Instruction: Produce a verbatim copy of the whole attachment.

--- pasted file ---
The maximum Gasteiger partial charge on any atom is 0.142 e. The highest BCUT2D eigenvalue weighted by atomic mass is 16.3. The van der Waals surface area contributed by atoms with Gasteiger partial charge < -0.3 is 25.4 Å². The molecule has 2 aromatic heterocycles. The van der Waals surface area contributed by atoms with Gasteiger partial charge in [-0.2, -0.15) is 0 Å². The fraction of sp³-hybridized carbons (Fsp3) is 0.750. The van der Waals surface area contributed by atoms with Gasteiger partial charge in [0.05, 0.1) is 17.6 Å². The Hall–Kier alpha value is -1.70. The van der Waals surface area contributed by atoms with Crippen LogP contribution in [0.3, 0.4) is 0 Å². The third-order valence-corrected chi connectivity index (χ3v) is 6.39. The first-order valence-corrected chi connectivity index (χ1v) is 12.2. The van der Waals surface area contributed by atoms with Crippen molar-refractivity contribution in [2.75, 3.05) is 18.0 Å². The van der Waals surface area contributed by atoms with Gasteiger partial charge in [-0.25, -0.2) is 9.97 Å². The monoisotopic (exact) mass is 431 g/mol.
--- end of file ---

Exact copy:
The maximum Gasteiger partial charge on any atom is 0.142 e. The highest BCUT2D eigenvalue weighted by atomic mass is 16.3. The van der Waals surface area contributed by atoms with Gasteiger partial charge < -0.3 is 25.4 Å². The molecule has 2 aromatic heterocycles. The van der Waals surface area contributed by atoms with Gasteiger partial charge in [-0.2, -0.15) is 0 Å². The fraction of sp³-hybridized carbons (Fsp3) is 0.750. The van der Waals surface area contributed by atoms with Gasteiger partial charge in [0.05, 0.1) is 17.6 Å². The Hall–Kier alpha value is -1.70. The van der Waals surface area contributed by atoms with Crippen LogP contribution in [0.3, 0.4) is 0 Å². The third-order valence-corrected chi connectivity index (χ3v) is 6.39. The first-order valence-corrected chi connectivity index (χ1v) is 12.2. The van der Waals surface area contributed by atoms with Crippen molar-refractivity contribution in [2.75, 3.05) is 18.0 Å². The van der Waals surface area contributed by atoms with Gasteiger partial charge in [-0.25, -0.2) is 9.97 Å². The monoisotopic (exact) mass is 431 g/mol.